If you look at the history of wise-men-who-told-the-world, a good portion of them disturbed the status quo, used heavy language and were ultimately excommunicated or executed. Jesus Christ, one notable example, used strong language like "Ye blind Pharisees! Ye hypocrites! Brood of vipers!" he also rampaged through the temple upsetting all of their displays of wares. Finally he was crucified. Socrates tried telling all the wise-men that they were wrong and that they really knew nothing, he was forced to imbibe poison after a lengthy trial. Giordano Bruno simply tried to advance a heliocentric model of the solar-system and was immolated at the steak.

I could go on listing such figures and their behaviors and the rewards they got from society. Just think about it; all of these people are in someway revered as prophets or wise-men or saviors. They didn't do what you are suggesting, they did what I am doing. How do you square that up with your fancy vision?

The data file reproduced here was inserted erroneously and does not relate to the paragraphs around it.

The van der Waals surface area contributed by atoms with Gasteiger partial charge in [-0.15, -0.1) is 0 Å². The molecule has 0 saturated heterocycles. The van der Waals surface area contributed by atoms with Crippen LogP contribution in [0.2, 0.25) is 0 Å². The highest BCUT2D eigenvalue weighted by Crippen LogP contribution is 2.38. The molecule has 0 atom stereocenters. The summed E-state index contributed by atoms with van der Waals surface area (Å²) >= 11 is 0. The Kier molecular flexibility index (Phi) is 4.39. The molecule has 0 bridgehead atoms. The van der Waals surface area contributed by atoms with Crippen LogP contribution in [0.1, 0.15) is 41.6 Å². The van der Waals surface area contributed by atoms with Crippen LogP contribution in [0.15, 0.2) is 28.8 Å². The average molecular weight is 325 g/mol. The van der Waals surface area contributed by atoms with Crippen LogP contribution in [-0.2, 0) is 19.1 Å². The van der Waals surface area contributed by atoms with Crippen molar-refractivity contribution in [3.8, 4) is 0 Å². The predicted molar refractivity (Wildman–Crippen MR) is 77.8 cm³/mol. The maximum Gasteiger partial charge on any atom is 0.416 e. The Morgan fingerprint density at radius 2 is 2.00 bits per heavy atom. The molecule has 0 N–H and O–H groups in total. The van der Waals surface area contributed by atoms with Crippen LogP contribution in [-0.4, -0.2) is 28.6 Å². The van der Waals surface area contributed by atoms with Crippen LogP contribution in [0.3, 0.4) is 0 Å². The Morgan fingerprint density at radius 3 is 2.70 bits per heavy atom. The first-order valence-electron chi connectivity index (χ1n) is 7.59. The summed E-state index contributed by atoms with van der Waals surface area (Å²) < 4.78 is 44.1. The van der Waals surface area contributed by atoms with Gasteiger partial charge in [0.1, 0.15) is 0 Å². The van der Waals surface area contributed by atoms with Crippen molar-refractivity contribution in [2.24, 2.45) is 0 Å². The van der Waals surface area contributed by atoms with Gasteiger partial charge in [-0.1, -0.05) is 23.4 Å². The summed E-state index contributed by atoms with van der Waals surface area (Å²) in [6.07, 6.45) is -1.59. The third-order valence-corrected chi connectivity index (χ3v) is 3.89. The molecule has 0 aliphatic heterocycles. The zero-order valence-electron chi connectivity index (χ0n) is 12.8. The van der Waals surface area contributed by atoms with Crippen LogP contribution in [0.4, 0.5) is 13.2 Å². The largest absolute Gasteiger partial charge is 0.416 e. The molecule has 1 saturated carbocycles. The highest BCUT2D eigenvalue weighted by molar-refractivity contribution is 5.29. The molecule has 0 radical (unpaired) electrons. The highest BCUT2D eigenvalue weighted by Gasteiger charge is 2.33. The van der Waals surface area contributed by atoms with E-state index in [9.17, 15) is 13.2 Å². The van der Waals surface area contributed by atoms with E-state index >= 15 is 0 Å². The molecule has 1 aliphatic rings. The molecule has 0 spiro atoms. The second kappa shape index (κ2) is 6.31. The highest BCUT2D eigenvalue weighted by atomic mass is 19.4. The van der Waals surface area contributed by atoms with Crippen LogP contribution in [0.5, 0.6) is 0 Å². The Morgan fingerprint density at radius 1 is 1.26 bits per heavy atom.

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Here Gautama open his speech with:

"I have taught the truth which is excellent in the beginning,
excellent in the middle, and excellent in the end;
it is glorious in its spirit and glorious in its letter.
But simple as it is, the people cannot understand it.
I must speak to them in their own language.
I must adapt my thoughts to their thoughts.
They are like unto children, and love to hear tales.
Therefore, I will tell them stories to explain the glory of the Dharma."

Why? Are they selfish or something?

"I have recognized the deepest truth,
which is sublime and peace-giving,
but difficult to understand;
for most men move in a sphere of worldly interests
and find their delights in worldly desires.

The worldly person will not understand the doctrine,